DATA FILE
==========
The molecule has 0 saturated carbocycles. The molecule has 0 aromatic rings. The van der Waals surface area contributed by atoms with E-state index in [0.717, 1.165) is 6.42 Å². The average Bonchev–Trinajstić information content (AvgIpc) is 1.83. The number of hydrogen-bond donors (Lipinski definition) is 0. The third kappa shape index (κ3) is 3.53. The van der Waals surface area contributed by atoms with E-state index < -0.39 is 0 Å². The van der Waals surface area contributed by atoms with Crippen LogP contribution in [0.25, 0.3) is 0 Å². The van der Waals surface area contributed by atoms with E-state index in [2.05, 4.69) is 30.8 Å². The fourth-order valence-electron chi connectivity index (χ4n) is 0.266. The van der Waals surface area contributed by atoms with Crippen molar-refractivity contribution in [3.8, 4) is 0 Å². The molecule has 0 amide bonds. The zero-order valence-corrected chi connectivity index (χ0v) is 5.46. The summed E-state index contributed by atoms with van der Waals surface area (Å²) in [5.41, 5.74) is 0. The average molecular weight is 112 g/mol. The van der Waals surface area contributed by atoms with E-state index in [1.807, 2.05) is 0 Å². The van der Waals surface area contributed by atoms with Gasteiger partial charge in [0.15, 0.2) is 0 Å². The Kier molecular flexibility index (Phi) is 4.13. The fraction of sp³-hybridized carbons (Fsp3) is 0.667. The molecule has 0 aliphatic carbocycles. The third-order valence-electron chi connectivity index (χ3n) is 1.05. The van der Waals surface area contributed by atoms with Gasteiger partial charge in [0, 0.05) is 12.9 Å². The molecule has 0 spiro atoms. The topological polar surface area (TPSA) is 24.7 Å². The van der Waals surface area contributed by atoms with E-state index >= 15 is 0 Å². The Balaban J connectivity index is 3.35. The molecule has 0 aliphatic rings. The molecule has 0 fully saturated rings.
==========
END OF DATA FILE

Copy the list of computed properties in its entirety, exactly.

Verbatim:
The molecule has 0 saturated carbocycles. The molecule has 0 aromatic rings. The van der Waals surface area contributed by atoms with E-state index in [0.717, 1.165) is 6.42 Å². The average Bonchev–Trinajstić information content (AvgIpc) is 1.83. The number of hydrogen-bond donors (Lipinski definition) is 0. The third kappa shape index (κ3) is 3.53. The van der Waals surface area contributed by atoms with E-state index < -0.39 is 0 Å². The van der Waals surface area contributed by atoms with Crippen LogP contribution in [0.25, 0.3) is 0 Å². The van der Waals surface area contributed by atoms with E-state index in [2.05, 4.69) is 30.8 Å². The fourth-order valence-electron chi connectivity index (χ4n) is 0.266. The van der Waals surface area contributed by atoms with Crippen molar-refractivity contribution in [3.8, 4) is 0 Å². The molecule has 0 amide bonds. The zero-order valence-corrected chi connectivity index (χ0v) is 5.46. The summed E-state index contributed by atoms with van der Waals surface area (Å²) in [5.41, 5.74) is 0. The average molecular weight is 112 g/mol. The van der Waals surface area contributed by atoms with E-state index in [1.807, 2.05) is 0 Å². The van der Waals surface area contributed by atoms with Gasteiger partial charge in [0.15, 0.2) is 0 Å². The Kier molecular flexibility index (Phi) is 4.13. The fraction of sp³-hybridized carbons (Fsp3) is 0.667. The molecule has 0 aliphatic carbocycles. The third-order valence-electron chi connectivity index (χ3n) is 1.05. The van der Waals surface area contributed by atoms with Gasteiger partial charge in [0, 0.05) is 12.9 Å². The molecule has 0 spiro atoms. The topological polar surface area (TPSA) is 24.7 Å². The van der Waals surface area contributed by atoms with E-state index >= 15 is 0 Å². The Balaban J connectivity index is 3.35. The molecule has 0 aliphatic rings. The molecule has 0 fully saturated rings.